Chronic Q can also cause further physiological complications for the patient. One of the main complications is endocarditis, a potentially fatal condition of the inner lining of the heart. Other associated complications include hepatitis and chronic fatigue syndrome. Significantly, the disability adjusted life-years associated with chronic Q fever is estimated to be between 8-28 times more severe than occurred in H1N1 influenza patients.

In recent years, there have been increasing incidences of widespread outbreaks of Q fever. The largest outbreak recorded was in the Netherlands during 2007-2010, where approximately 4,000 cases were reported, although it was estimated that there were as many as 40,000 cases. It was thought that this outbreak occurred because of the location of contaminated dairy and goat farming close to heavily populated urban areas. More recently, in 2019 there was a Q fever outbreak in Spain attributed to human contact with infected animals.

Over the last decade in Australia there have been on average 472 Q fever cases per year. Since 2010, the number of Q fever cases has increased from 338 in 2010 to 531 in 2019. In order to treat C.burnetii infection, the development of reliable and safe medical countermeasures should be a high national priority. It is a threat to both the wider public and military, especially in rural Australia and for those who work with the livestock industry. While significant progress has been made in the diagnosis and prevention of Q fever, a lot about this disease is yet to be understood.

Q Fever is attracting increased national attention. As recently as its meeting on 31 October and 1 November 2019, the COAG Health Ministers’ Council resolved that a national approach to Q Fever control is a topic of concern and asked the Australian Health Ministers’ Advisory Council (AHMAC) to consider the development of a national approach to Q Fever control. The National Farmers Federation is also pushing to see Q fever listed as a public health threat in Australia. There have also been calls for the development of a new vaccine, as well as requests to improve access to the current Q fever vaccine and companion diagnostic by listing them on the Pharmaceutical Benefits Scheme (PBS).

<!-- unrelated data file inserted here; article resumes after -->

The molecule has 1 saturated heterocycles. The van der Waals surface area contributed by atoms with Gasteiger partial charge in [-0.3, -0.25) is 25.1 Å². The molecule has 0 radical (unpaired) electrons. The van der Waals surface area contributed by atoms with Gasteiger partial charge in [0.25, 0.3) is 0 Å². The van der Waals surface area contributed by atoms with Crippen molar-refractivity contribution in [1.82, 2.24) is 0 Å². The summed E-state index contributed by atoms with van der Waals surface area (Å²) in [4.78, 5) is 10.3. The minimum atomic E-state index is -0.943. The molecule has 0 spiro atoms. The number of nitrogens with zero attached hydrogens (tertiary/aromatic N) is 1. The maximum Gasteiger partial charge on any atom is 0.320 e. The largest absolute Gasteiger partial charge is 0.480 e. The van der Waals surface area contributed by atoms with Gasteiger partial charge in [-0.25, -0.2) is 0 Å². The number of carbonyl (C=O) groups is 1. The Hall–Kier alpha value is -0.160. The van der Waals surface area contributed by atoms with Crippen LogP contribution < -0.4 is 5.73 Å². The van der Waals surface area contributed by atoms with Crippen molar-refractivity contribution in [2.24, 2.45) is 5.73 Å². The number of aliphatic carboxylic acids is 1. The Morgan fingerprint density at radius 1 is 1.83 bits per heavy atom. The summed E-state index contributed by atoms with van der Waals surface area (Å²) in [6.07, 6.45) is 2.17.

The complex nature of this pathogen and the broad spectrum of the population who could be infected requires a whole of government approach to tackling this disease. Stakeholders may include State Governments and advocacy groups such as the National Farmers Federation, this collaborative engagement may be the best way forward to ensure that action is taken to reduce the threat of Q fever infection in Australia and prevent the debility that can follow infection with this elusive condition.

UPDATE – In August 2020 the Minister for Regional Health, the Hon Mark Coulton MP, announced an investment of $1.87 million from the Department of Health into DMTC’s MCM initiative to accelerate work on a new, non-reactogenic vaccine candidate. Read more here.

Posted by Emily Kibble on February 19th, 2020 Tagged: , , , , , , , ,